Lillian E. Smith Symposium will examine the role of public art

Submitted by cleveland on

The second Lillian E. Smith Symposium on Arts and Social Change will examine the role of public art—murals, graffiti, outdoor art installations, and more—as a form of cultural expression and inspiration for social justice.

The one-day conference will be held at Piedmont College in Athens on Saturday, March 18, and will include a panel discussion of artists moderated by author Barbara Brown Taylor. Registration is $45 and includes breakfast and a box lunch. For more information, visit or contact Craig Amason at 706-894-4204 or The Piedmont campus is located at 595 Prince Avenue in Athens.

Speakers for the symposium will include

• Jen Delos Reyes, associate director of the School of Art and Art History at the University of Illinois Chicago, who will be the keynote speaker. She is the director and founder of Open Engagement, an international annual conference on socially-engaged art that has been active since 2007.

• Ellen Elmes of Jewell Ridge, Virginia, who has completed more than 25 large-scale public murals. Her most recent work is an outdoor mural in downtown Richlands, Virginia, which focuses on the history of the area.

• Broderick Flanigan of Athens, a freelance artist whose murals and portraits have been featured across the Athens-Clarke County area.

• Hope Hilton, who is artist in residence at Double Helix STEAM School in Athens and teaches art at Athens Technical College. She has served as a consultant for The Georgia Virtual History Project.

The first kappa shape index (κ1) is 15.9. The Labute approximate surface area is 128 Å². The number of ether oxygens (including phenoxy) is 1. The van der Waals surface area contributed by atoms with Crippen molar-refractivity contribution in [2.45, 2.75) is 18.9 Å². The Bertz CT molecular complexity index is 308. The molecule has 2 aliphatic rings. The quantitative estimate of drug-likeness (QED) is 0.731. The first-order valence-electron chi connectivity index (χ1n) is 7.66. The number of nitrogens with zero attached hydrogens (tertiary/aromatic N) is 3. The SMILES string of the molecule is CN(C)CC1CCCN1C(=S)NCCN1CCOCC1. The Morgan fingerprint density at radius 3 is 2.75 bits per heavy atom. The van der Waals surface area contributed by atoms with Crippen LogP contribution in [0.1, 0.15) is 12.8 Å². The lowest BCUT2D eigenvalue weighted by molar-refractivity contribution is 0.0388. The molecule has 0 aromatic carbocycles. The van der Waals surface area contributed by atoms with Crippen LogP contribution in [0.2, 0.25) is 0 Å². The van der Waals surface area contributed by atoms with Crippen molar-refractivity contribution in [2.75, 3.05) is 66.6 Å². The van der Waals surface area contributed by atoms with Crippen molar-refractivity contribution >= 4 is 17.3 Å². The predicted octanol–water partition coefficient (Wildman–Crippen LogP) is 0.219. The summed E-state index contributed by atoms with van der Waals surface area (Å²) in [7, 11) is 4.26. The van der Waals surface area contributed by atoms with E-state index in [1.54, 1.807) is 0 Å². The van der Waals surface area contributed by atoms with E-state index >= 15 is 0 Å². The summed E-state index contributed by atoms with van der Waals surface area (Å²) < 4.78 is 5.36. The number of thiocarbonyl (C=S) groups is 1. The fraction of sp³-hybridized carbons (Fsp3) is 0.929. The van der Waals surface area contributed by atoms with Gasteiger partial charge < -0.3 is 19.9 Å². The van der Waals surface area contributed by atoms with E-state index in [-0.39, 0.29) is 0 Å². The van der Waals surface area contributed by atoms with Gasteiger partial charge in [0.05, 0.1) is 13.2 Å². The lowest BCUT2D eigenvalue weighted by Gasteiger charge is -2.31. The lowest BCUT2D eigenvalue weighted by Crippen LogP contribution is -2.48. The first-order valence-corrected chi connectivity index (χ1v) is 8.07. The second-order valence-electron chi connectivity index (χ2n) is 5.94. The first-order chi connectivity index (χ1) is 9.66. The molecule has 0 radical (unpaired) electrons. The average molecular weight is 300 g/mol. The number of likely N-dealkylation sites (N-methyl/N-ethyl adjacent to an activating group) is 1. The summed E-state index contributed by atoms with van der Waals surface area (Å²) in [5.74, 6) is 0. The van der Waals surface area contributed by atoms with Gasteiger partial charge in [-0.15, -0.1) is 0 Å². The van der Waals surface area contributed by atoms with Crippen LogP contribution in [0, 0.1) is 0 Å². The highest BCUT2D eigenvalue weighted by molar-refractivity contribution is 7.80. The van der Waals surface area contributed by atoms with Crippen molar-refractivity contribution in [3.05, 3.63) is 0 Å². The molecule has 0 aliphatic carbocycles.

Taylor is the Butman Professor of Religion at Piedmont College and an Episcopal priest since 1984. She is the author of 13 books, including the New York Times bestsellers “Learning to Walk in the Dark” and “An Altar in the World.” Her first memoir, “Leaving Church,” met with widespread critical acclaim, winning a 2006 Author of the Year award from the Georgia Writers Association.

The symposium is named for the late Lillian E. Smith, one of the first Georgia writers to shine a light on the South’s ingrained system of segregation in the 1940s until her death in 1966. Best known for her novel, “Strange Fruit,” Smith throughout her career examined how the arts engage people around issues of social injustice, segregation, and isolation. Smith’s home in Clayton, Georgia., is now an educational center operated by Piedmont College, and director Craig Amason said the Athens symposium grew out of a desire to expose a new generation to the ideas that Smith explored in her novels and memoirs.

Smith’s family donated the collection of her letters and manuscripts to the University of Georgia 's Hargrett Rare Book and Manuscript Library, and the UGA Libraries and Piedmont College are partners, along with the Southern Regional Council and the Georgia Center for the Book, in sponsoring the Lillian Smith Books Awards each year  to honor works focused on race, social justice, civil and human rights, issues championed by Smith in her lifetime.